WHEN Will the Recession Come

EVERYONE expected the entire country and much of the world to be mired in a horrible recession by now.

And yet, we’re still growing.

I blogged about the reasons why the recession has been delayed in May:  “Dude, Where’s The Recession You Keep Harping About?”

The reason cited in that blog was the fact our economy has more recently been driven by income (higher wages and government stimulus) as opposed to credit, e.g. cash-out refinances like we saw prior to 2008.

The other reason pointed out by Alf Peccatiello in a podcast yesterday is that businesses and consumers have been able to put off borrowing or refinancing at today’s higher rates (which won’t last, especially for businesses).

And now there is lots of talk about a recession being avoided altogether.  The most recent All-In Podcast, is one example, as a few of the hosts think the Fed pulled off a miracle – stemming inflation without causing a recession.    

And – in response to that, I still think “No way.”  But, I could be wrong.

Recessions matter tremendously for all of us in real estate and mortgages because they result in much lower rates – which in turn will foster a frenzy of business for all of us; “mortgage rate lockdown” sellers will start to list a lot more homes and buyers will come out of the woodwork when they realize they can afford more.

SO THIS IS THE MAIN REASON I AM CONVINCED WE WILL STILL SEE A RECESSION:  Massively inverted yield curves.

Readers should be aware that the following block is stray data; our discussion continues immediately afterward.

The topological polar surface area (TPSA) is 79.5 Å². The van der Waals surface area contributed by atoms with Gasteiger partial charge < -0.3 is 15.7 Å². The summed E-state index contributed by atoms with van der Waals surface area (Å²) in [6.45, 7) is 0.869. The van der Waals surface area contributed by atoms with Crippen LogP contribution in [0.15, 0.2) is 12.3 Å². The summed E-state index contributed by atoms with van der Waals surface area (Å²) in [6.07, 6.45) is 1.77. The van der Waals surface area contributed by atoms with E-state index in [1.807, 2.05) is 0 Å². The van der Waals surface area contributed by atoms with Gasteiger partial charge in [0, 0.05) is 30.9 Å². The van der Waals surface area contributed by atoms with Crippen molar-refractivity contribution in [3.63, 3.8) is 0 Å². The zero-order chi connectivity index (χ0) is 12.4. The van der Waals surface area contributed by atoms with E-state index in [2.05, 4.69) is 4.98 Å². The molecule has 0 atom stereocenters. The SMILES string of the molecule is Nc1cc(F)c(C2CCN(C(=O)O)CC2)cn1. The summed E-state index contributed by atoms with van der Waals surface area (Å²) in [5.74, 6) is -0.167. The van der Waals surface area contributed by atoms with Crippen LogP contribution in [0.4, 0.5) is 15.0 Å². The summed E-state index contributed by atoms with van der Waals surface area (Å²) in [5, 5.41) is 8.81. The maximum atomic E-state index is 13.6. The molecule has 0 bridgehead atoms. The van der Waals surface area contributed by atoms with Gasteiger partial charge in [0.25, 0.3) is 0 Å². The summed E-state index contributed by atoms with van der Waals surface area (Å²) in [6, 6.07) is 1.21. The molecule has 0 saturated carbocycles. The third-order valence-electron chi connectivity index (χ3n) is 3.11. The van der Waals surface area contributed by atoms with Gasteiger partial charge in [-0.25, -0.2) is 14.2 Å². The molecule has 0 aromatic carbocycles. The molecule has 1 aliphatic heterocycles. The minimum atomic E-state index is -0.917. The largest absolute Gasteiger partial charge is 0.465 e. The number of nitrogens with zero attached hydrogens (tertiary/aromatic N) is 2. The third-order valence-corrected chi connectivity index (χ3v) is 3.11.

Stay with me, as this might be boring, but it is very important! 😊

A healthy or normal yield curve is one where longer-term bonds have higher yields or interest rates than shorter-term bonds.  For example, the 2 Year Treasury might have a yield of 3% while the 10 Year might have a yield of 4%. 

Longer terms mean more risk, so investors demand higher returns.

BUT – when a recession is expected, the yield curve is not normal; it is inverted, meaning shorter-term bonds have HIGHER yields than longer-term bonds.

There are different types of yield curve comparisons, such as the 2 Year/10 Year or the 3 Month/10 Year.  The 2 Year/10 Year first inverted in April of 2022 – giving strong future recession signals.

But – the more telling inversion is the 3 Month/10 Year spread – and it inverted or went negative (3 Month yields exceeded 10 Year yields) in October of last year.

Longer-term yields are lower than shorter-term yields for two reasons: (1) the Fed has been pushing up short-term rates, as we all know; and (2) investors, fearing a recession, are still parking the bulk of their funds in bonds instead of stocks, and that in turn increases the demand for bonds, keeping prices higher and yields lower.

AND EVERY TIME THE 3 MONTH YIELD HAS EXCEEDED THE 10 YEAR YIELD SINCE WWII – WE HAVE SLID INTO RECESSION AFTERWARDS!!

So the question is, when?   Historically, there has been a 5 – 17 month lag since the first inversion pops up to the time when the recession fully sets in – with the average being about 12 months.

So, if averages hold, we are looking at October to November for full-on recession signs, as this tweet implies. 

Here is another tweet saying the same thing.

And here  is a great article explaining yield curves and much of what I explained above – in case any readers are looking for a bit more explanation and/or authority.

So yes, I could be wrong, and we might have a soft landing with no recession, BUT – I SERIOUSLY DOUBT THE YIELD CURVES ARE WRONG FOR THE FIRST TIME EVER!

Jay Voorhees
Founder | JVM Lending
(855) 855-4491 | DRE# 1197176, NMLS# 310167

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